Next, we describe the parameters for real-coded multi-objective optimization problems. As commented in the previous section, there are three possible strategies for creating the initial population (random, Latin hypercube sampling, and scatter search). The variation component can choose between two crossover operators (SBX and BLX_ALPHA) and four mutation operators (uniform, polynomial, linked polynomial, and non-uniform). The operators can have common parameters (e.g., the crossover probability) and specific parameters (e.g., the distribution index for the SBX crossover is a value in the range [5.0, 400.0]). The mutation probability is problem-dependent, usually set to 1 / n (where n is the number of decision variables), so we consider a mutation probability factor, which is a value between 0.0 and 2.0, in such a way that the effective mutation probability will be the multiplication of that factor and 1 / n . The repair strategies (random, round, bounds) are applied when a variation operator produces values out of bounds:
  • random: the variable takes a random value within the bounds.
  • bounds: if the value is lower/higher than the lower/upper bound, the variable is assigned the lower/upper bound.
  • round: if the value is lower/higher than the lower/upper bound, the variable is assigned the upper/lower bound.
The operators and parameters used to solve binary problems include single-point, HUX, and uniform crossover, while the mutation operator is bit-flip. We have also used here a mutation factor between 0.0 and 2.0 to modulate the effect of the mutation operator.

3.3. Experimental Methodology

Our aim in this paper is to carry out an empirical study to determine if NSGA-II can address large-scale multi-objective optimization problems if it is properly configured. To this end, we designed two trial scenarios (a real-coded benchmark problem and a binary-coded real-world problem) and conducted a set of experiments divided into two phases, namely, auto-configuring NSGA-II with irace with a simple set of instances and performance assessment over a wider testbed.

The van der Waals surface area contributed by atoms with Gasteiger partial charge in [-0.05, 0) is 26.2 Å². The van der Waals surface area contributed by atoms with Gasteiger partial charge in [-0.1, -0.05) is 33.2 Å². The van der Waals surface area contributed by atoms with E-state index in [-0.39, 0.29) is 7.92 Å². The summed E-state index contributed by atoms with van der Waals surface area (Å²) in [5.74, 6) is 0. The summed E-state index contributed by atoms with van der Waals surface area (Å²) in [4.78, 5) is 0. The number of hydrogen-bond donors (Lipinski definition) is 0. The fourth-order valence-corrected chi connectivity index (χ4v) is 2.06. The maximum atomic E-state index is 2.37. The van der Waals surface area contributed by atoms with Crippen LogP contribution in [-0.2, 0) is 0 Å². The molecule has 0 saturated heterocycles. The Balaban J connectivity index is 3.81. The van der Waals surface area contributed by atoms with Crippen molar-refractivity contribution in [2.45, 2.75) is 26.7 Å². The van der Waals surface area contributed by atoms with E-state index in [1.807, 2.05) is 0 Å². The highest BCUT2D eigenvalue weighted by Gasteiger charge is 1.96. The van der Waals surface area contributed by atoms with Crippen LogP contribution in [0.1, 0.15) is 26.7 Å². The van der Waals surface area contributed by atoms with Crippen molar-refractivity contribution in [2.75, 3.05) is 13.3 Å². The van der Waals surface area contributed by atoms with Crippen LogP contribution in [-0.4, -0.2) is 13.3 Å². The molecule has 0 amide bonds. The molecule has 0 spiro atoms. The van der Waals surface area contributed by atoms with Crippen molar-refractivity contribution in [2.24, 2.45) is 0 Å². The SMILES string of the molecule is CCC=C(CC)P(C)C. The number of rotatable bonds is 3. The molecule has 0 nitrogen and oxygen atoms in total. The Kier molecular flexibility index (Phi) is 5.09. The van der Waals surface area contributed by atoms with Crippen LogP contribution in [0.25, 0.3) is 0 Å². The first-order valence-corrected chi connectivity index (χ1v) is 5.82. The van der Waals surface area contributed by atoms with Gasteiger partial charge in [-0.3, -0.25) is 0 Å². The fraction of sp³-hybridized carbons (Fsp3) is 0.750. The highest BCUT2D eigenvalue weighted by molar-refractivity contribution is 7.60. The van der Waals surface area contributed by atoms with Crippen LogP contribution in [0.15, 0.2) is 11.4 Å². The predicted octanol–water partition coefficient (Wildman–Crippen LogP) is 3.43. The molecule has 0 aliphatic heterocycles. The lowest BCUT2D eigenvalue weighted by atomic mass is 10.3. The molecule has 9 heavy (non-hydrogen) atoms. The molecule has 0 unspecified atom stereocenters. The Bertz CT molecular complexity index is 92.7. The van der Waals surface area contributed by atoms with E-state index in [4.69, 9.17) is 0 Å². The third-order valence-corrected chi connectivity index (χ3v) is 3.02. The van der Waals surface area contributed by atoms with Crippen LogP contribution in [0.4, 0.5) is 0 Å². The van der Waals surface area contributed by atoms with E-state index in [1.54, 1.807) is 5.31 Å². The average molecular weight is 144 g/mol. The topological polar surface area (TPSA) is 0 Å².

3.3.1. Scenarios

The first scenario faces continuous benchmark problems; concretely, we have chosen the ZDT instances. These problems were used in the scalability study presented in [20], where a number of algorithms, including NSGA-II, were applied to optimize the problem family configured with up to 2048 variables. In that work, the solvers stopped the search when they found an approximated front whose Hypervolume (HV) was higher than 95% of the HV of the front used as reference. Those algorithms requiring the fewest number of evaluations to fulfill that condition were considered the fastest. A limit of ten million evaluations was also set so that an algorithmic execution reaching such a limit before obtaining an acceptable front was considered unsuccessful. In our scenario, we keep the same stopping condition, but the limit for failed executions is raised to 25 million evaluations and we configure ZDT instances starting from 2048 variables until 131,072 variables.
The second scenario considers a binary real-world problem from the domain of telecommunications, specifically in the context of 5G networks. A key enabling technology for these networks to meet their expected performance in terms of data rates, latency, etc. [23], lies in deploying many small base stations (SBS) close to end-users, which allows better re-use of the electromagnetic spectrum, as well as improving the signal quality and reducing the communication latency [24]. They are known as Ultra-Dense Networks (UDNs). Dimensioned to satisfy a given demand, UDNs incur considerable power consumption because of the number of SBSs that are operating. If no action is taken, this energy consumption also appears even in periods of low demand (e.g., commercial centers, office buildings, out of business hours, etc.). A well-known and standardized approach to reducing the electricity bill is to switch off a subset of the SBSs when they are underutilized. This poses a multi-objective optimization problem, named CSO (cell switch-off), which, given a set of SBSs, has to determine which subset must be turned on/off (binary decision) in order to minimize the power consumption and maximize the capacity provided to the users [25,26,27]. A detailed definition of the problem can be found in Appendix A. Recall that this is a large-scale multi-objective optimization problem, as seminal studies have anticipated that deployments with SBS every few meters might be required [24]. We have scaled up to about 12,000 cells per km 2 in this work. Figure 1 shows an example of a UDN deployment with macro and micro base stations and small cells, where the on-off state of each one corresponds to one bit of the solutions.